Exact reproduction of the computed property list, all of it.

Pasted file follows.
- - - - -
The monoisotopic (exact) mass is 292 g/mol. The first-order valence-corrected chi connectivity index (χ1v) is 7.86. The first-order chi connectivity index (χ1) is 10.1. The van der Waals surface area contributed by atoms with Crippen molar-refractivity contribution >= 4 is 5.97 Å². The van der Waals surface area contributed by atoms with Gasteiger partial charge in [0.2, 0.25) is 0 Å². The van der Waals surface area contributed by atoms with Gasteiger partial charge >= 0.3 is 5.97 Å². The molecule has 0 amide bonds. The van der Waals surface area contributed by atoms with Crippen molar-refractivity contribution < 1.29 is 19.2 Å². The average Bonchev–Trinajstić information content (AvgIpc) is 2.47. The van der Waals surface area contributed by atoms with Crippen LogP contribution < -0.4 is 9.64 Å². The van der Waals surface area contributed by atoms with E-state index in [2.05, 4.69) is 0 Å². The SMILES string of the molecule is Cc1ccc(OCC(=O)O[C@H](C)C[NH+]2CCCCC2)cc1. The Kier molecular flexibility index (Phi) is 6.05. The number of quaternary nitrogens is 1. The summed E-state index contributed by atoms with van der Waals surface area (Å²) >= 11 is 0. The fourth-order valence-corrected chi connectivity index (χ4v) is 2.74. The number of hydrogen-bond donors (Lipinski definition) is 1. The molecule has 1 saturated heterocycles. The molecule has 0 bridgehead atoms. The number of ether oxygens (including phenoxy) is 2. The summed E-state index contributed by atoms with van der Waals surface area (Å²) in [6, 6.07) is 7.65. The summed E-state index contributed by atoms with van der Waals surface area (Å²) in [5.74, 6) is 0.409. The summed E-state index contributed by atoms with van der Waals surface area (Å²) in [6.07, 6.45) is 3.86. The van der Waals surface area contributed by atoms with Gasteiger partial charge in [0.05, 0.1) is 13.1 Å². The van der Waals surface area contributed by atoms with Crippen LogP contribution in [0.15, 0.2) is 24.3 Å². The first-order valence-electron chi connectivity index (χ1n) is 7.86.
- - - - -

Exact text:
The monoisotopic (exact) mass is 292 g/mol. The first-order valence-corrected chi connectivity index (χ1v) is 7.86. The first-order chi connectivity index (χ1) is 10.1. The van der Waals surface area contributed by atoms with Crippen molar-refractivity contribution >= 4 is 5.97 Å². The van der Waals surface area contributed by atoms with Gasteiger partial charge in [0.2, 0.25) is 0 Å². The van der Waals surface area contributed by atoms with Gasteiger partial charge >= 0.3 is 5.97 Å². The molecule has 0 amide bonds. The van der Waals surface area contributed by atoms with Crippen molar-refractivity contribution < 1.29 is 19.2 Å². The average Bonchev–Trinajstić information content (AvgIpc) is 2.47. The van der Waals surface area contributed by atoms with Crippen LogP contribution < -0.4 is 9.64 Å². The van der Waals surface area contributed by atoms with E-state index in [2.05, 4.69) is 0 Å². The SMILES string of the molecule is Cc1ccc(OCC(=O)O[C@H](C)C[NH+]2CCCCC2)cc1. The Kier molecular flexibility index (Phi) is 6.05. The number of quaternary nitrogens is 1. The summed E-state index contributed by atoms with van der Waals surface area (Å²) >= 11 is 0. The fourth-order valence-corrected chi connectivity index (χ4v) is 2.74. The number of hydrogen-bond donors (Lipinski definition) is 1. The molecule has 1 saturated heterocycles. The molecule has 0 bridgehead atoms. The number of ether oxygens (including phenoxy) is 2. The summed E-state index contributed by atoms with van der Waals surface area (Å²) in [6, 6.07) is 7.65. The summed E-state index contributed by atoms with van der Waals surface area (Å²) in [5.74, 6) is 0.409. The summed E-state index contributed by atoms with van der Waals surface area (Å²) in [6.07, 6.45) is 3.86. The van der Waals surface area contributed by atoms with Gasteiger partial charge in [0.05, 0.1) is 13.1 Å². The van der Waals surface area contributed by atoms with Crippen LogP contribution in [0.15, 0.2) is 24.3 Å². The first-order valence-electron chi connectivity index (χ1n) is 7.86.